From Mount Hor the children of Israel set out on the Red Sea road,
to bypass the land of Edom.
But with their patience worn out by the journey,
the people complained against God and Moses,
“Why have you brought us up from Egypt to die in this desert,
where there is no food or water?
We are disgusted with this wretched food!”
In punishment the LORD sent among the people saraph serpents,
which bit the people so that many of them died.
Then the people came to Moses and said,
“We have sinned in complaining against the LORD and you.
Pray the LORD to take the serpents away from us.”
So Moses prayed for the people, and the LORD said to Moses,
“Make a saraph and mount it on a pole,
and whoever looks at it after being bitten will live.”
Moses accordingly made a bronze serpent and mounted it on a pole,
and whenever anyone who had been bitten by a serpent
looked at the bronze serpent, he lived.
21:4 Mount Hor The place where Aaron died.
the Red Sea The Hebrew words used here, yam suph, may be translated “Red Sea” as opposed to the literal translation, “Sea of Reeds.” to go around the land of Edom This move toward the Red Sea (or “Reed Sea,” yam suph in Hebrew) is a step backward from Arad (Num 21:1–3), and is due to the refusal of the king of Edom to let Israel pass through its land (20:14–21).
21:5 against God and against Moses The Israelites include God as the target of their complaint—one reason for the severity of the punishment. our hearts detest this miserable food The people were not starving, they simply had contempt for the provisions God gave them—manna and quail.
21:6 poisonous snakes The Hebrew verb used here, saraph, means “burn,” but the noun is commonly used for a type of snake (e.g., Deut 8:15). poisonous snakes The Hebrew noun used here, nachash, is the common word for “snake.”
21:8 Make for yourself a snake The Hebrew word used here, saraph, meaning “fiery,” likely refers to the shape after which Moses was to model the bronze serpent. Saraph occurs in Isa 14:29; 30:6, where the serpent is described as “flying.” The serpents referred to did not fly through the air; rather, the description comes from its appearance. The snake was likely a type of cobra whose upper body skin flanges were possibly thought to look like “wings.”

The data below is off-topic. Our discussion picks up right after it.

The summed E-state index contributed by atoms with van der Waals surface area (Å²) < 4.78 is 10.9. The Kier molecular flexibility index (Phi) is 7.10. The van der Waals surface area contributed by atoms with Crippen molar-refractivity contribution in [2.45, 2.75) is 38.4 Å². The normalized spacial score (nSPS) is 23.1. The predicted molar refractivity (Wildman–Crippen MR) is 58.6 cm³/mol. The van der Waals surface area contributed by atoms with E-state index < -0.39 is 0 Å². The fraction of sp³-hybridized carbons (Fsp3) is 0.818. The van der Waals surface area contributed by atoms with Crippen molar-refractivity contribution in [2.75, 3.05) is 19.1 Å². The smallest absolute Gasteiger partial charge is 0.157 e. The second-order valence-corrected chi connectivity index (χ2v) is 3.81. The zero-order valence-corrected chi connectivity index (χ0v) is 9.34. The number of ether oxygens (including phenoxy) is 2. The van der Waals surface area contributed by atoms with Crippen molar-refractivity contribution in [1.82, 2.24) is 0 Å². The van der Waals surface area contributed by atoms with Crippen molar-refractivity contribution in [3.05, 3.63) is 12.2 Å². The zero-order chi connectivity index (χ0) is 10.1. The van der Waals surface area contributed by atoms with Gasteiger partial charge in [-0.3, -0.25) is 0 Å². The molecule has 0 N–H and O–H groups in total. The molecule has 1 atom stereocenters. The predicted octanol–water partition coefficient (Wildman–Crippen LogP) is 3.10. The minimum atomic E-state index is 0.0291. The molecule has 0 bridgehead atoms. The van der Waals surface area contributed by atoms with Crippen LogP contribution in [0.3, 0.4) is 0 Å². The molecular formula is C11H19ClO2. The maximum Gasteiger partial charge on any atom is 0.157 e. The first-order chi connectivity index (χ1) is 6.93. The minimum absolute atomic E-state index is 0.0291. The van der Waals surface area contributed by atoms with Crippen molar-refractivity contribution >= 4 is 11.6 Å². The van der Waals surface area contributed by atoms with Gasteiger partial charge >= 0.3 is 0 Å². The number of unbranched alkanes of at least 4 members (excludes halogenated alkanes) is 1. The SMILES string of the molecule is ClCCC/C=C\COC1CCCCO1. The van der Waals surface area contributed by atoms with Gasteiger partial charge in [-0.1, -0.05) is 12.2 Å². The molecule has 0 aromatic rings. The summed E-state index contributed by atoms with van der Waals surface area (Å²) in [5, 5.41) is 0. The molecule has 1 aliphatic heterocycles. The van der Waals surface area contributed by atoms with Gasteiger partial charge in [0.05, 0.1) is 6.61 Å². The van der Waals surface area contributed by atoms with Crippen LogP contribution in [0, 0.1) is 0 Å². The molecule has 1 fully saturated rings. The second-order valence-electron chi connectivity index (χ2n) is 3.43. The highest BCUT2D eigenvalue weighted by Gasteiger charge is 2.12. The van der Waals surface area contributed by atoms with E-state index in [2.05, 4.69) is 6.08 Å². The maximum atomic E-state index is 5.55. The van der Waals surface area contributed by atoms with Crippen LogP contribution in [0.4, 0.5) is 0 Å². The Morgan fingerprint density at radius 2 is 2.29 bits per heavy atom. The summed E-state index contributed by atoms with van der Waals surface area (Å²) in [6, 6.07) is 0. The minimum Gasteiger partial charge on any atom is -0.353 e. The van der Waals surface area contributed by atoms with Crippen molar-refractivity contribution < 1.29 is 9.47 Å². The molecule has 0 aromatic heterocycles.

21:9 that person looked at the snake of bronze, he lived In the ancient Near East, serpents were widely associated with life and healing because they shed their skin. The prescientific observance of this ability led people to assume the serpent had regenerative power. Even today, the most common insignia associated with the medical profession contains two intertwined snakes.
In the reading today, we see the people continuing to complain against Moses. But their protest is also directed against God. When they are punished, Moses once again intercedes on their behalf. How similar are these actions today in our lives? How often do we complain or direct anger towards God as we encounter challenging events in our lives?
The point that is emphasized in this story is that it was not the bronze serpent that cured the people but the mercy of God. The serpent was a sign of the salvation which God offers all men. As mentioned in the Gospel of John, “As Moses lifted up the serpent in the wilderness, so must the Son of man be lifted up; that whosoever believes in him may have eternal life,” the bronze serpent is typifying Christ raised up on the cross, the cause of salvation for those who look upon him with faith (Jn 3:14–15).
When we embrace and follow the Lord’s teaching, we raise Christ above all human things. Through this action, he draws us towards himself where His saving grace and mercy pour forth. Come Lord Jesus, come!
May the virtues of faith, hope, and love go with you today – DV.